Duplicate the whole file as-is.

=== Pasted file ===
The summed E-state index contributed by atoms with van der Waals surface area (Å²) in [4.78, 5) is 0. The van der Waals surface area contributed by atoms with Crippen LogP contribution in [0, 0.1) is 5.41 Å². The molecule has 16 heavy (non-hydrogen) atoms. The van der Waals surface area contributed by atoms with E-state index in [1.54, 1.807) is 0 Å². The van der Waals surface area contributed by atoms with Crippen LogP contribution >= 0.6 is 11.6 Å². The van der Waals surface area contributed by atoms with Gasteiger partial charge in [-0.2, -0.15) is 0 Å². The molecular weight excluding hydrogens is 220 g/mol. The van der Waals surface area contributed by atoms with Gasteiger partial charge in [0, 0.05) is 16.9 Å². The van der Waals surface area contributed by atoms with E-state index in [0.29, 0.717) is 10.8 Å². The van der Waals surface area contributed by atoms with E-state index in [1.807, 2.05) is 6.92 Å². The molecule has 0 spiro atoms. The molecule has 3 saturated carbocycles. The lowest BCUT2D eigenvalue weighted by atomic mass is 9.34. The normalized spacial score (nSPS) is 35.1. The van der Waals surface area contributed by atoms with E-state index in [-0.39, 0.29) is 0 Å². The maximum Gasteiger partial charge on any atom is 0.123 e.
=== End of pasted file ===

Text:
The summed E-state index contributed by atoms with van der Waals surface area (Å²) in [4.78, 5) is 0. The van der Waals surface area contributed by atoms with Crippen LogP contribution in [0, 0.1) is 5.41 Å². The molecule has 16 heavy (non-hydrogen) atoms. The van der Waals surface area contributed by atoms with E-state index in [1.54, 1.807) is 0 Å². The van der Waals surface area contributed by atoms with Crippen LogP contribution >= 0.6 is 11.6 Å². The van der Waals surface area contributed by atoms with Gasteiger partial charge in [-0.2, -0.15) is 0 Å². The molecular weight excluding hydrogens is 220 g/mol. The van der Waals surface area contributed by atoms with Gasteiger partial charge in [0, 0.05) is 16.9 Å². The van der Waals surface area contributed by atoms with E-state index in [0.29, 0.717) is 10.8 Å². The van der Waals surface area contributed by atoms with E-state index in [1.807, 2.05) is 6.92 Å². The molecule has 0 spiro atoms. The molecule has 3 saturated carbocycles. The lowest BCUT2D eigenvalue weighted by atomic mass is 9.34. The normalized spacial score (nSPS) is 35.1. The van der Waals surface area contributed by atoms with E-state index in [-0.39, 0.29) is 0 Å². The maximum Gasteiger partial charge on any atom is 0.123 e.